Police: deaths a murder-suicide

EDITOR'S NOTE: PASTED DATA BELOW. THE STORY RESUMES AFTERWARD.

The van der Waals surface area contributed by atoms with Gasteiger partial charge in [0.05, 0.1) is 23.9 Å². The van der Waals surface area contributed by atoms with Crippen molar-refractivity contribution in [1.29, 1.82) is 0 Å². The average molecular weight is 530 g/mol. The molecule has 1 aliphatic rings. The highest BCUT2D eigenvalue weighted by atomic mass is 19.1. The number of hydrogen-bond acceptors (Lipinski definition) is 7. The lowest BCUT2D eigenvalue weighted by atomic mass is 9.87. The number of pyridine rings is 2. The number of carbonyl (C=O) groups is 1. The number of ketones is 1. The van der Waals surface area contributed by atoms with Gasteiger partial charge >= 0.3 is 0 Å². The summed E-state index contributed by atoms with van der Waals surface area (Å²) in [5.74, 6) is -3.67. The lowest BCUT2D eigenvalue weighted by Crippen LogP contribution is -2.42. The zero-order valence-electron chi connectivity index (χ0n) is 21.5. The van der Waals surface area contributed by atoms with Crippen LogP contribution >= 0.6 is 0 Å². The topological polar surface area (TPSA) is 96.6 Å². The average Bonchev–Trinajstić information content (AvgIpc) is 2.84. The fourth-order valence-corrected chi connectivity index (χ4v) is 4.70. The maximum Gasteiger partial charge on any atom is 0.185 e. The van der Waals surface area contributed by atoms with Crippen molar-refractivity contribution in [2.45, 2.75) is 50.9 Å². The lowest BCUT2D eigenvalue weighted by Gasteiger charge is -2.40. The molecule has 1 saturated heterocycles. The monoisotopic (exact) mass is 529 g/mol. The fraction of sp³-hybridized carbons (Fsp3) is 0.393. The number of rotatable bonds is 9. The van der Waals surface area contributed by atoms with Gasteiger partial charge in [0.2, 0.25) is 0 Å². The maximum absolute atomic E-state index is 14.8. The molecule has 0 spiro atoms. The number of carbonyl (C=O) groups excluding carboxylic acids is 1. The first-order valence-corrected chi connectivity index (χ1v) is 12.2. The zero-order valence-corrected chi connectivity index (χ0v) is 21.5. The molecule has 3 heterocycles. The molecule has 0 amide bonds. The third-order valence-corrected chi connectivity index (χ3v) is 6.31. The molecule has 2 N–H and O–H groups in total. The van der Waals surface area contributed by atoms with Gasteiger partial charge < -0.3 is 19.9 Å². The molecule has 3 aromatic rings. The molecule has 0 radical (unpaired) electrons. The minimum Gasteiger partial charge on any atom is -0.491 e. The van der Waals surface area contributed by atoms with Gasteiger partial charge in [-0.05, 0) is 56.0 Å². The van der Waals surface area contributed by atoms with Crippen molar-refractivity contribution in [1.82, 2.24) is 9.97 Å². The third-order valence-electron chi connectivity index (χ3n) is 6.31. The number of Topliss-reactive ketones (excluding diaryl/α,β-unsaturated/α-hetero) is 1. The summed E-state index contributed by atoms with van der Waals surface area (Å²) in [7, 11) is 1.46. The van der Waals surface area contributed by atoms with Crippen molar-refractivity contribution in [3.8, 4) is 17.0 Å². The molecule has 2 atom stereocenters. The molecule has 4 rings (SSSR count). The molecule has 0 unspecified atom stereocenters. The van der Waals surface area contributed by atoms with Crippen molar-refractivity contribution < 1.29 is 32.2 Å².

A domestic argument led to a murder-suicide in a Snowmass Village apartment Tuesday night – the town’s first-ever homicide.The victims were identified as Robert Taliaferro, 42, and Lisa Morgan, 44. The couple, who a neighbor said had been married for several years, died from gunshot wounds, but Snowmass Village Police Chief Art Smythe would not disclose the circumstances involved in the shooting.”We’re going to wait on some of the lab results and the autopsies,” he said.The shooting occurred between 8 and 8:15 p.m. at apartment 513 in the Mountain View complex on Deer Field Drive. Officers responding to a neighbor’s report that the couple was arguing loudly were unable to get an answer after knocking on the front door, according to a news release issued by Smythe.When officers looked into one of the apartment’s windows and saw someone lying on the floor, they forced their way inside and found the couple “dead from apparent gunshot wounds,” the news release says.A forensics team from the Colorado Bureau of Investigation was summoned to assist police in collecting evidence, and the Pitkin County Coroner’s Office was also called in.A strip of yellow police tape was across the apartment’s door yesterday afternoon. A small thermometer with a cardinal on it was next to the door.”They were good tenants, and I was very shocked to hear this happened,” said Joe Coffey, the town’s housing manager. Mountain View is a town-run complex that houses qualified Snowmass Village employees.Morgan had worked as an administrative assistant in The Snowmass Club’s engineering department for about four years, said a club employee who didn’t want to be identified.Attempts to learn more about Morgan were unsuccessful Wednesday.The mood was somber yesterday at Aspen City Hall, where Taliaferro had worked in building maintenance for about four years. Word of his death spread quickly Wednesday morning; some grieving employees went home while others numbly went about their jobs.Taliaferro was a familiar sight around the building – a large, amiable man with a perpetual smile who almost always wore shorts, no matter what the weather, co-workers said.”The big teddy bear, the gentle giant,” said his supervisor, Assistant City Manager Ed Sadler. “You couldn’t miss him coming down the hall.”His willingness to perform some task, whether it was his job or not, was a trait many city staffers were quick to remember yesterday.”He always went out of his way to help. He was just so sweet,” said Rebecca Hodgson, executive assistant to the city manager. “Everybody’s in shock. We’ll miss him.””He certainly, whenever I had a silly little request … he’d get right on it,” said Mayor Helen Klanderud, who learned of his death when Aspen Police Chief Loren Ryerson called her at home Wednesday morning.”I liked Robert. I liked his outgoing personality. I liked his friendliness,” Klanderud said. “It’s just been an empty day.”I really will miss seeing him around here.”An argument between the couple serious enough to warrant the authorities’ attention had arisen a couple of years ago, Smythe said.”We have come across at least one other incident involving these two that could be characterized as a dispute,” he said. “As to [whether] anyone was charged, I don’t know. That incident was not in Snowmass Village.”Eric Hill, a neighbor of the couple who has lived in Mountain View for four years, said he hung out with Taliaferro occasionally.”It surprised me, big time,” he said of learning about the deaths. “They argued a lot. He liked to party, and he liked his alcohol. That may have had [something to do with it].”He was known as ‘Big Rob.’ He was just a loud and big guy. His voice traveled far. [But] he wasn’t really a happy-go-lucky type of guy. I never saw him super happy.”Smythe said investigators don’t yet know whether drugs or alcohol were involved.”I don’t know at this point. I didn’t get any reports from witnesses saying that obviously [they] were under the influence,” he said. “At this point, we’re going to wait for the toxicology report.”Also unknown is what sparked the argument Tuesday night.”I’m not aware of any of the neighbors characterizing the nature of the argument,” Smythe said. “There was some arguing going on for some time. One of the neighbors did have some contact with them to ask them to quiet down.”Hill said he didn’t know what caused the fights between the couple. He wasn’t at home Tuesday night.”You could hear them once in a while, just loud yelling,” he said. “They didn’t really talk to a lot of people – they were just hi-and-bye kind of people. They’d go to Mexico every year, to the desert and stuff like that.”They’d been locals for quite some time.”Janet Urquhart contributed to this article. Chad Abraham’s e-mail address is firstname.lastname@example.org
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